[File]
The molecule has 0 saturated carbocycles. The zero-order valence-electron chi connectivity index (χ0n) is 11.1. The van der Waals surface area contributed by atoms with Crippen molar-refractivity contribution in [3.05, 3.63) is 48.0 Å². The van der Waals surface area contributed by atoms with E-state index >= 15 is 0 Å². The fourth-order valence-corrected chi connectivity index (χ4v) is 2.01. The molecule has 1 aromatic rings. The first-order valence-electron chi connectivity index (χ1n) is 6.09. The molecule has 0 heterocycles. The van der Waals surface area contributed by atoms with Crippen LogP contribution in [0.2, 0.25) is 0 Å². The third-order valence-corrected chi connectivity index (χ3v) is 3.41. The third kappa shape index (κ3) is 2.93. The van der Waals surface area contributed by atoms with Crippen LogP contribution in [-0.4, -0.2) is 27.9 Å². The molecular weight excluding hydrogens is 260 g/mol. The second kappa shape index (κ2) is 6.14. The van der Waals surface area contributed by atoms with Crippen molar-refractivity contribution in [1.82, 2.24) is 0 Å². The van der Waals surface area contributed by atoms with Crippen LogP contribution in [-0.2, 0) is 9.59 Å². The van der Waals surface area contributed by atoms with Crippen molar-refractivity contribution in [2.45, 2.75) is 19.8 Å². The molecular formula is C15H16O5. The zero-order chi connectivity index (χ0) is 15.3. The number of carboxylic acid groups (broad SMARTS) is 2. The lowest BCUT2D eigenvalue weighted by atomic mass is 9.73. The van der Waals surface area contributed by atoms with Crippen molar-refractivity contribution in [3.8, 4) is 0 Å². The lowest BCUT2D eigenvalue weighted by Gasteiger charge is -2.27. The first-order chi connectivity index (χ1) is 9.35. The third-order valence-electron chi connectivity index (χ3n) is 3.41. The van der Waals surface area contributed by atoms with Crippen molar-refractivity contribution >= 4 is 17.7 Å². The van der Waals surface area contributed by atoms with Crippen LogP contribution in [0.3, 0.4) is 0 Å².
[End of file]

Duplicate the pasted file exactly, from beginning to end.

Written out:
The molecule has 0 saturated carbocycles. The zero-order valence-electron chi connectivity index (χ0n) is 11.1. The van der Waals surface area contributed by atoms with Crippen molar-refractivity contribution in [3.05, 3.63) is 48.0 Å². The van der Waals surface area contributed by atoms with E-state index >= 15 is 0 Å². The fourth-order valence-corrected chi connectivity index (χ4v) is 2.01. The molecule has 1 aromatic rings. The first-order valence-electron chi connectivity index (χ1n) is 6.09. The molecule has 0 heterocycles. The van der Waals surface area contributed by atoms with Crippen LogP contribution in [0.2, 0.25) is 0 Å². The third-order valence-corrected chi connectivity index (χ3v) is 3.41. The third kappa shape index (κ3) is 2.93. The van der Waals surface area contributed by atoms with Crippen LogP contribution in [-0.4, -0.2) is 27.9 Å². The molecular weight excluding hydrogens is 260 g/mol. The second kappa shape index (κ2) is 6.14. The van der Waals surface area contributed by atoms with Crippen molar-refractivity contribution in [1.82, 2.24) is 0 Å². The van der Waals surface area contributed by atoms with Crippen LogP contribution in [-0.2, 0) is 9.59 Å². The van der Waals surface area contributed by atoms with Crippen molar-refractivity contribution in [2.45, 2.75) is 19.8 Å². The molecular formula is C15H16O5. The zero-order chi connectivity index (χ0) is 15.3. The number of carboxylic acid groups (broad SMARTS) is 2. The lowest BCUT2D eigenvalue weighted by atomic mass is 9.73. The van der Waals surface area contributed by atoms with Crippen molar-refractivity contribution in [3.8, 4) is 0 Å². The lowest BCUT2D eigenvalue weighted by Gasteiger charge is -2.27. The first-order chi connectivity index (χ1) is 9.35. The third-order valence-electron chi connectivity index (χ3n) is 3.41. The van der Waals surface area contributed by atoms with Crippen molar-refractivity contribution >= 4 is 17.7 Å². The van der Waals surface area contributed by atoms with Crippen LogP contribution in [0.3, 0.4) is 0 Å².